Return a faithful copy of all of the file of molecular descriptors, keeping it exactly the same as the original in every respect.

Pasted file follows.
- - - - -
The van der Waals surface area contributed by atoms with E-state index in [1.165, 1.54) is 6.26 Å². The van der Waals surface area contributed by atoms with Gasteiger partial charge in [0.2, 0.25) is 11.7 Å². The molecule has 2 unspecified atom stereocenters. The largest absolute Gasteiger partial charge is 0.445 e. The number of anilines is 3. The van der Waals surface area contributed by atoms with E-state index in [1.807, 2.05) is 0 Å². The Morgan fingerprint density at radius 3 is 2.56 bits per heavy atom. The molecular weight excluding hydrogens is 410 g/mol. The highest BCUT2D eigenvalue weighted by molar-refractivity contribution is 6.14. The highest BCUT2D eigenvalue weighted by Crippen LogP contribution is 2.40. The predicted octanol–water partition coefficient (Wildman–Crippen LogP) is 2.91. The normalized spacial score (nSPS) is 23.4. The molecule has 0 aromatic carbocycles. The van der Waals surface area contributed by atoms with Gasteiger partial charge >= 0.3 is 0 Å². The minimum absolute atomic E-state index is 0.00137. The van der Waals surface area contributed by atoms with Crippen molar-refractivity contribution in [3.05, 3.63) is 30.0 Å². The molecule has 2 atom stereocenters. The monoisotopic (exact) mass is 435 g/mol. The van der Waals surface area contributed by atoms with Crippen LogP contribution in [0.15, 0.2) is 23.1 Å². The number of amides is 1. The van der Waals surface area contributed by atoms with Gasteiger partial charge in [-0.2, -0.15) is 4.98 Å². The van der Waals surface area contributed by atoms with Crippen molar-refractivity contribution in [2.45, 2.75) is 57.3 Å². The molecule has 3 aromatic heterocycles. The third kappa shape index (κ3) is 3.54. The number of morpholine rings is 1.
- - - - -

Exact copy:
The van der Waals surface area contributed by atoms with E-state index in [1.165, 1.54) is 6.26 Å². The van der Waals surface area contributed by atoms with Gasteiger partial charge in [0.2, 0.25) is 11.7 Å². The molecule has 2 unspecified atom stereocenters. The largest absolute Gasteiger partial charge is 0.445 e. The number of anilines is 3. The van der Waals surface area contributed by atoms with E-state index in [1.807, 2.05) is 0 Å². The Morgan fingerprint density at radius 3 is 2.56 bits per heavy atom. The molecular weight excluding hydrogens is 410 g/mol. The highest BCUT2D eigenvalue weighted by molar-refractivity contribution is 6.14. The highest BCUT2D eigenvalue weighted by Crippen LogP contribution is 2.40. The predicted octanol–water partition coefficient (Wildman–Crippen LogP) is 2.91. The normalized spacial score (nSPS) is 23.4. The molecule has 0 aromatic carbocycles. The van der Waals surface area contributed by atoms with Gasteiger partial charge >= 0.3 is 0 Å². The minimum absolute atomic E-state index is 0.00137. The van der Waals surface area contributed by atoms with Crippen molar-refractivity contribution in [3.05, 3.63) is 30.0 Å². The molecule has 2 atom stereocenters. The monoisotopic (exact) mass is 435 g/mol. The van der Waals surface area contributed by atoms with Crippen LogP contribution in [0.15, 0.2) is 23.1 Å². The number of amides is 1. The van der Waals surface area contributed by atoms with Gasteiger partial charge in [-0.2, -0.15) is 4.98 Å². The van der Waals surface area contributed by atoms with Crippen molar-refractivity contribution in [2.45, 2.75) is 57.3 Å². The molecule has 3 aromatic heterocycles. The third kappa shape index (κ3) is 3.54. The number of morpholine rings is 1.